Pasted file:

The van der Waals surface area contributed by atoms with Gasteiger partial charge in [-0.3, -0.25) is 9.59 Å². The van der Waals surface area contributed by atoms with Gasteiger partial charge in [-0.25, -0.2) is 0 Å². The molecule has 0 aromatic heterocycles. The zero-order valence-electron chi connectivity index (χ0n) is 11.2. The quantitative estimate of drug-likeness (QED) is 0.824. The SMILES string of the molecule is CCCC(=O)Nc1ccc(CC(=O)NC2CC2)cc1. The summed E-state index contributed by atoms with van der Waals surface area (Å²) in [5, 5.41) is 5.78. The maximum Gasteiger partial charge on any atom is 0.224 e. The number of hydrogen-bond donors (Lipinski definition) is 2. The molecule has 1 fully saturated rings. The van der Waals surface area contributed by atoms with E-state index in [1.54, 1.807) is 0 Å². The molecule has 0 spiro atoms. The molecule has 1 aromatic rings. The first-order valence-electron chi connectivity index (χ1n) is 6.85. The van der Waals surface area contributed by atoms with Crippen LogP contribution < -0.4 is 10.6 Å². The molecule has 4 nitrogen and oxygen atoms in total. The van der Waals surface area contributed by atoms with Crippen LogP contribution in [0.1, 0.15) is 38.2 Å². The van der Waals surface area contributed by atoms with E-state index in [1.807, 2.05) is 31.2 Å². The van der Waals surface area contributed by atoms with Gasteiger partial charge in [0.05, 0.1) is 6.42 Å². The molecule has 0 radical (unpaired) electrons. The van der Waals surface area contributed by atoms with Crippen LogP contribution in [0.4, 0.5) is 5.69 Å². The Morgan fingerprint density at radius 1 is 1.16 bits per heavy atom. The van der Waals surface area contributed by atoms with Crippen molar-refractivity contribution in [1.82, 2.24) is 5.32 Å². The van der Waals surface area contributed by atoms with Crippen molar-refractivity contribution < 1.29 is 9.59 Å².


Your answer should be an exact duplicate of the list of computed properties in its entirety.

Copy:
The van der Waals surface area contributed by atoms with Gasteiger partial charge in [-0.3, -0.25) is 9.59 Å². The van der Waals surface area contributed by atoms with Gasteiger partial charge in [-0.25, -0.2) is 0 Å². The molecule has 0 aromatic heterocycles. The zero-order valence-electron chi connectivity index (χ0n) is 11.2. The quantitative estimate of drug-likeness (QED) is 0.824. The SMILES string of the molecule is CCCC(=O)Nc1ccc(CC(=O)NC2CC2)cc1. The summed E-state index contributed by atoms with van der Waals surface area (Å²) in [5, 5.41) is 5.78. The maximum Gasteiger partial charge on any atom is 0.224 e. The number of hydrogen-bond donors (Lipinski definition) is 2. The molecule has 1 fully saturated rings. The van der Waals surface area contributed by atoms with E-state index in [1.54, 1.807) is 0 Å². The molecule has 0 spiro atoms. The molecule has 1 aromatic rings. The first-order valence-electron chi connectivity index (χ1n) is 6.85. The van der Waals surface area contributed by atoms with Crippen LogP contribution < -0.4 is 10.6 Å². The molecule has 4 nitrogen and oxygen atoms in total. The van der Waals surface area contributed by atoms with Crippen LogP contribution in [0.1, 0.15) is 38.2 Å². The van der Waals surface area contributed by atoms with E-state index in [1.807, 2.05) is 31.2 Å². The van der Waals surface area contributed by atoms with Gasteiger partial charge in [0.05, 0.1) is 6.42 Å². The molecule has 0 radical (unpaired) electrons. The van der Waals surface area contributed by atoms with Crippen LogP contribution in [0.4, 0.5) is 5.69 Å². The Morgan fingerprint density at radius 1 is 1.16 bits per heavy atom. The van der Waals surface area contributed by atoms with Crippen molar-refractivity contribution in [1.82, 2.24) is 5.32 Å². The van der Waals surface area contributed by atoms with Crippen molar-refractivity contribution < 1.29 is 9.59 Å².